Polymorphisms in the DNA repair gene XRCC1 and age-related disease

Mech Ageing Dev. 2003 Jan;124(1):27-32. doi: 10.1016/s0047-6374(02)00166-5.


The recent hypothesis that common variants (single nucleotide polymorphisms or SNPs) in the population may contribute significantly to genetic risk for common diseases permits a conceptually straightforward approach to identifying age-related disease-causing mutations. Functional variants of DNA replication and repair genes might be expected to be highly significant to cancer and aging since replication must proceed with high fidelity in a cellular environment where an estimated 10000 nucleotides are damaged daily. Single-strand breaks (SSB) are one of the results of DNA damage either by methylation, oxidation, reduction or fragmentation of bases by ionizing radiation, and arise in cells directly by disintegration of damaged sugars or indirectly as intermediates of base excision repair. Studies have demonstrated a role for XRCC1 both in vitro and in vivo during the repair of SSB. A number of SNPs have been identified for the XRCC1 gene, and several have been associated with age-related diseases, especially cancer. This report provides resequencing data confirming the existence of commonly occurring SNPs, including Arg194Trp and Arg399Gln, and briefly summarizes epidemiological and functional relevance to cancer and other age-related diseases. XRCC1 SNPs will be useful probes for investigating age-associated pathobiology in epidemiological and mechanistic studies.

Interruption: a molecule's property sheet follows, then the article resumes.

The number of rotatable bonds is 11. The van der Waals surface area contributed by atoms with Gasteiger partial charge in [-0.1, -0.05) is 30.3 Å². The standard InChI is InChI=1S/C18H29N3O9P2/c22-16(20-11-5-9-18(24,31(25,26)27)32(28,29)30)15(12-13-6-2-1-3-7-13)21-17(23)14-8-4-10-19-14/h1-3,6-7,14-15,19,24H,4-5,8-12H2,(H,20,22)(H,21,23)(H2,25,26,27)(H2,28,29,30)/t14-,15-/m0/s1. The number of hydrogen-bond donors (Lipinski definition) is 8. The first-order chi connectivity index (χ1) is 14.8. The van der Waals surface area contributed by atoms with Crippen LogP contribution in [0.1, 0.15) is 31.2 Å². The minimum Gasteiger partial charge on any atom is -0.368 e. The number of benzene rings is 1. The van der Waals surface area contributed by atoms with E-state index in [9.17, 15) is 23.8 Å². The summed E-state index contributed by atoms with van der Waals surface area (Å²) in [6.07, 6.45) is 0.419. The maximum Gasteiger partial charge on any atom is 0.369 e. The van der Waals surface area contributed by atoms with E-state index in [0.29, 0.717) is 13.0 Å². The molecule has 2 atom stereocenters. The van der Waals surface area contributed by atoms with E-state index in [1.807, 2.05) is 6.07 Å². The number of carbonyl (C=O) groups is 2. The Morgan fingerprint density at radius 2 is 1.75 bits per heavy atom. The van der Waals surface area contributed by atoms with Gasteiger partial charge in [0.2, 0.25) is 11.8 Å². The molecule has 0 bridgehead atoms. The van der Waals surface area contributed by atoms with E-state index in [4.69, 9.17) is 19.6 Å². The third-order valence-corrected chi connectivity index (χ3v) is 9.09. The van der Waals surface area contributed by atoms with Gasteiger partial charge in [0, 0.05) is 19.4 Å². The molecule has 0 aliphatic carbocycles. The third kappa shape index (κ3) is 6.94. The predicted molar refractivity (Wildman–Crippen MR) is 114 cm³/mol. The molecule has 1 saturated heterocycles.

Publication types

  • Research Support, U.S. Gov't, P.H.S.

MeSH terms

  • Aging / genetics
  • Breast Neoplasms / genetics
  • Case-Control Studies
  • DNA Damage
  • DNA Repair / genetics*
  • DNA-Binding Proteins / genetics*
  • Female
  • Gene Frequency
  • Humans
  • Lung Neoplasms / genetics
  • Polymorphism, Genetic*
  • Polymorphism, Single Nucleotide
  • Skin Neoplasms / genetics
  • X-ray Repair Cross Complementing Protein 1


  • DNA-Binding Proteins
  • X-ray Repair Cross Complementing Protein 1
  • XRCC1 protein, human
  • Xrcc1 protein, mouse